Desmond Mpilo Tutu, CH is a South African social rights activist and retired Anglican bishop who rose to worldwide fame during the 1980s as an opponent of apartheid. He was the first black Archbishop of Cape Town and bishop of the Church of the Province of Southern Africa.
Tutu’s admirers see him as a great man who, since the demise of apartheid, has been active in the defence of human rights and uses his high profile to campaign for the oppressed. He has campaigned to fight HIV/AIDS, tuberculosis, poverty, racism, sexism, homophobia, and transphobia.
He received the Nobel Peace Prize in 1984; the Albert Schweitzer Prize for Humanitarianism in 1986; The Pacem in Terris Award in 1987; The Sydney Peace Prize in 1999; The Gandhi Peace Prize in 2007; and the Presidential Medal of Freedom in 2009.
He has also compiled several books of his speeches and sayings.
Tutu is widely regarded as ‘South Africa’s moral conscience’ and was described by former President of South Africa Nelson Mandela as ‘sometimes strident, often tender, never afraid and seldom without humour, Desmond Tutu’s voice will always be the voice of the voiceless’.
Since his retirement, Tutu has worked to critique the new South African government. Tutu has been vocal in condemnation of corruption, the ineffectiveness of the ANC-led government to deal with poverty, and the recent outbreaks of xenophobic violence in some townships in South Africa.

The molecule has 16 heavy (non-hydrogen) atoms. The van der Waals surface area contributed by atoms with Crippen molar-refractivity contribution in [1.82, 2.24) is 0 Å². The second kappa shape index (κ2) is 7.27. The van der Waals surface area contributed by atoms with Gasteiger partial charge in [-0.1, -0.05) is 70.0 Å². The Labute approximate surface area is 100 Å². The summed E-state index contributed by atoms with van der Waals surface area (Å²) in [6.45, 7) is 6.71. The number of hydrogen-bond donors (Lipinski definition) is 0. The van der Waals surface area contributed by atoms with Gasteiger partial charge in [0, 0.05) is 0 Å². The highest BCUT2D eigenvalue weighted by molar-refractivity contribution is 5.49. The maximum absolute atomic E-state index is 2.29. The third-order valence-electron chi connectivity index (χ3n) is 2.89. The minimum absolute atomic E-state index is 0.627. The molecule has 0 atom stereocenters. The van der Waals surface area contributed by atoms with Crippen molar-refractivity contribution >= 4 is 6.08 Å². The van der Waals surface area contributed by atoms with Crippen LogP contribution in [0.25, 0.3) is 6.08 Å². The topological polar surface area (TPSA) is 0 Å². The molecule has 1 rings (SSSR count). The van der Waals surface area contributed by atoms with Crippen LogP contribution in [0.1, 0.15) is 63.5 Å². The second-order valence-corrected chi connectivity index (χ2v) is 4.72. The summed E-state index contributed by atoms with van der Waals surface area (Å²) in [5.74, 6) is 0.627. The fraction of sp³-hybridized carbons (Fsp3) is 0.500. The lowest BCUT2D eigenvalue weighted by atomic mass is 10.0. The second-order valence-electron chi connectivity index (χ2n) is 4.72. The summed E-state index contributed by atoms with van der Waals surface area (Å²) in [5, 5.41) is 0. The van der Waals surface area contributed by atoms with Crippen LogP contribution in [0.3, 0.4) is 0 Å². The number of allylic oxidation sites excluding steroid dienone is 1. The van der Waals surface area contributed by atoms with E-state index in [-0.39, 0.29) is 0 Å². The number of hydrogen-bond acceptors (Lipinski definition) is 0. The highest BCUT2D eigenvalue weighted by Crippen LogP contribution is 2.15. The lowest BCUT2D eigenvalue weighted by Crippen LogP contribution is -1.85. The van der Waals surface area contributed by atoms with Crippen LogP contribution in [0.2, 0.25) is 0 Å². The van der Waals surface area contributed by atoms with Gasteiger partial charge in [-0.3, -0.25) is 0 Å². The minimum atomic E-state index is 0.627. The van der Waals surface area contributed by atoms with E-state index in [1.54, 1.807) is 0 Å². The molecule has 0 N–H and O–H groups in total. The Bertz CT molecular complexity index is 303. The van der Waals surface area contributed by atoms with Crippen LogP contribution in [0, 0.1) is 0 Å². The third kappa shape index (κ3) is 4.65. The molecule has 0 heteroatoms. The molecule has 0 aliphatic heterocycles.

After a decade of freedom for South Africa, Tutu was honoured with the invitation to deliver the annual Nelson Mandela Foundation Lecture. On 23 November 2004, Tutu gave an address entitled Look to the Rock from Which You Were Hewn.
This lecture, critical of the ANC-control led government, stirred a pot of controversy between Tutu and Thabo Mbeki, calling into question ‘the right to criticise’.
Tutu stated that Nelson Mandela would be dismayed that Afrikaners got excluded from memorial services to commemorate Mandela’s death. The spokesman for Tutu said the cleric changed his plans and would attend the funeral of Mandela, after not originally being officially invited.
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